His life and service are still remembered today. In 2016, Pease was inducted into the ETSU’s ROTC Hall of Fame. He was also one of 20 people inducted into the Johnson City Schools Hall of Fame earlier this year.

And Congress has renamed the Johnson City Post Office to honor Pease.

Today in Johnson City History: November 17

Nov. 17, 1877: W.G. Barker was elected secretary of the Science Hill Literary Society.

Nov. 17, 1887: F.M. Chritzmau, one of Johnson City ‘s leading jewelers, had furnished First Presbyterian Church with a beautifully carved silver communion service. It cost $13 at the factory. That’s about $352 in today’s money.

Nov. 17, 1898: Local attorney Thad A. Cox had  purchased the McFarland residence on Watauga Avenue and was having a roof put on it. The house was to be remodeled, repaired, repainted and repapered throughout.

Nov. 17, 1910: Johnson City was shocked by the death of popular Unaka National Bank cashier Tate L. Earnest earlier in the week. After closing the bank for the day, Earnest was training a setter pup on the old Hunt farm in the eastern suburbs. His trousers caught on a barb as he was crossing a fence and he fell, discharging his double-barrel into his chest. He left behind an aged mother and five children, his wife having died several years earlier.

Nov. 17, 1997: Johnson City Board of Education members struggled with zone lines more than four hours in the first of two sessions intended to remap the school district. The changes were necessitated in part because of the upcoming opening of the new Lake Ridge Elementary School in Boones Creek and the closing of Stratton Elementary School in east Johnson City.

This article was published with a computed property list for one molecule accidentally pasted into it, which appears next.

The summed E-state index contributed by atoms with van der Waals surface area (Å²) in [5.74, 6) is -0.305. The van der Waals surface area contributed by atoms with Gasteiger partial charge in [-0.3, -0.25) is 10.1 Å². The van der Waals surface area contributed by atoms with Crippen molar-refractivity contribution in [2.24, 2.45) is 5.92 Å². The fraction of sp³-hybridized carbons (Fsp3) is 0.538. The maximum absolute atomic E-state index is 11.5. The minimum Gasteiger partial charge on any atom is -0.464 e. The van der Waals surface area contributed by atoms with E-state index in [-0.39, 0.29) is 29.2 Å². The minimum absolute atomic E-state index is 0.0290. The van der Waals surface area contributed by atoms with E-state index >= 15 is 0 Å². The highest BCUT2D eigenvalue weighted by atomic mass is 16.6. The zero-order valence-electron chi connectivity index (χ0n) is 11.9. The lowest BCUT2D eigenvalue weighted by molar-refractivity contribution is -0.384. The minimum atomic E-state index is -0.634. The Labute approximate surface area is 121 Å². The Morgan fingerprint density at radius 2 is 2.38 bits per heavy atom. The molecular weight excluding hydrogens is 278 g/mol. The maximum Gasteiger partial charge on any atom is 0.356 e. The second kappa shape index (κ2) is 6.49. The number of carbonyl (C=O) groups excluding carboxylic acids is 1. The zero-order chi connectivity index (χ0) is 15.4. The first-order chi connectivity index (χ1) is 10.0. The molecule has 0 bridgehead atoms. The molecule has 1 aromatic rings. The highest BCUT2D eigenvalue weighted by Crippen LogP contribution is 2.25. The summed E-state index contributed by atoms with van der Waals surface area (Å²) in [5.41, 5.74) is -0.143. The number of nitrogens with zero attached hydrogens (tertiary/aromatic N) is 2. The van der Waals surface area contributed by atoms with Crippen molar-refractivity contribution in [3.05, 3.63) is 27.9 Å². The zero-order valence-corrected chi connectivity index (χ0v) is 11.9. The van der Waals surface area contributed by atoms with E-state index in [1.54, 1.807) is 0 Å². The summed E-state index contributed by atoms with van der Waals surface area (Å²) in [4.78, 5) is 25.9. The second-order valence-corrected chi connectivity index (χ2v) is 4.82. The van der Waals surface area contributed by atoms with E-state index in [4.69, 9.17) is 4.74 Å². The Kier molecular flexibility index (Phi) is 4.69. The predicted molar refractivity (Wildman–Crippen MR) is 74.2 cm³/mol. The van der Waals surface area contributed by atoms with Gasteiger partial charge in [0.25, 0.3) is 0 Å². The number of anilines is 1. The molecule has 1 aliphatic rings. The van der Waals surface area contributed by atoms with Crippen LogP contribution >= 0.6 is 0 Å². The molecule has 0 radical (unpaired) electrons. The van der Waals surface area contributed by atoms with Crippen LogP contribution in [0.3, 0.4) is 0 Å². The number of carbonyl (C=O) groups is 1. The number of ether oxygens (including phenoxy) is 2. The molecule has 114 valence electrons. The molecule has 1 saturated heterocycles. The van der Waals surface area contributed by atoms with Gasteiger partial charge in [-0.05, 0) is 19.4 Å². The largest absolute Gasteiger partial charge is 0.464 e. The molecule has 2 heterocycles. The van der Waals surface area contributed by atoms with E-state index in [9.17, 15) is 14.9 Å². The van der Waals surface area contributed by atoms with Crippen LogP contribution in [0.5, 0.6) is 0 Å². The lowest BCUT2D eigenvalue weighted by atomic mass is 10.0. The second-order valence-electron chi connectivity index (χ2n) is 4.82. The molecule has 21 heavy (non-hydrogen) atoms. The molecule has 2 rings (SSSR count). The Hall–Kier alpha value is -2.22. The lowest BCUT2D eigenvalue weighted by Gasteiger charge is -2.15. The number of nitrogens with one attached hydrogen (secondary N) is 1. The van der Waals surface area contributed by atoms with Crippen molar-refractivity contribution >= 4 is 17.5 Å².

Nov. 17, 2009: Volunteers were helping survey and catalog the graves at historic Oak Hill Cemetery in downtown Johnson City for a directory of those interred there. 

Sources: Archives of Appalachia, Mary Hardin McCown Collection; The Comet; Johnson City Press

Today in Johnson City History: November 16

Nov. 16, 1893: The Watauga Tannery, one of Johnson City’s oldest and largest businesses, was building an addition to its beam house. The business was located at the base of the Tannery Knob, possibly on the current site of the City Garage. It was owned by G.B. and E. Horton of New York and S.H. Yokum and H. Gildersleeve of Johnson City.

Nov. 16, 1911: The McClain ice cream parlor recently had been sold to Charlie Mallicote, who changed the name to “The Garden.” The Comet declared, “When a young man now invites his Eve into the Garden to have ice cream she may be heard to exclaim. ‘I don’t care Adam if I do.’”

Nov. 16, 1951: The science fiction classic “The Day the Earth Stood Still” was playing at the Majestic Theatre in downtown Johnson City.

Nov. 16, 1977: The University of Tennessee played its Orange and White Basketball Game at Freedom Hall Civic Center.

Nov. 16, 2007: The George L. Carter Railroad Museum was dedicated on the campus of East Tennessee State University. A railroad magnate, Carter donated 120 acres of land to create what is now known as East Tennessee State University.

Sources: The Comet; Bobbie H. Shirley, Freedom Hall; Ted Bowers/Johnson City, Tennessee, Memories; East Tennessee State University.

Today in Johnson City History: November 14

Nov. 14, 1889: Work was progressing on several new homes and stores in Johnson City, including John E. Harris residence on Myrtle Street, J.A. Wilson’s home on Watauga Avenue, Mr. Elmondorf’s dwelling on 2nd Avenue in Carnegie (East Fairview today), H. Gildersleeve’s handsome new residence on Market Street, W.J. Thomas’ residence at Boone and Watauga, A.R. Johnson’s house on Holston Avenue, James A. Martin’s house on Poplar Street, Judge Chandler’s house on Watauga, C.B. Hamilton’s residence at Watauga and Inman, G.A. Reeves’ store on Main Street and W.W. Faw’s store on Market.

Nov. 14, 1916: The Johnson City Rotary Club was organized.

Nov. 14, 1957: F.W. Woolworth Co. moved into a new building at 315 E. Main St.

Nov. 14, 1980: Loretta Lynn performed at Freedom Hall Civic Center. More than 3,300 fans were in attendance.

Nov. 14, 1998: Ray Boltz performed for more than 4,300 fans at Freedom Hall Civic Center.

Sources: The Comet; Archives of Appalachia, Mary Hardin McCown Collection; Ted Bowers/Johnson City, Tennessee, Memories; Bobbie H. Shirley, Freedom Hall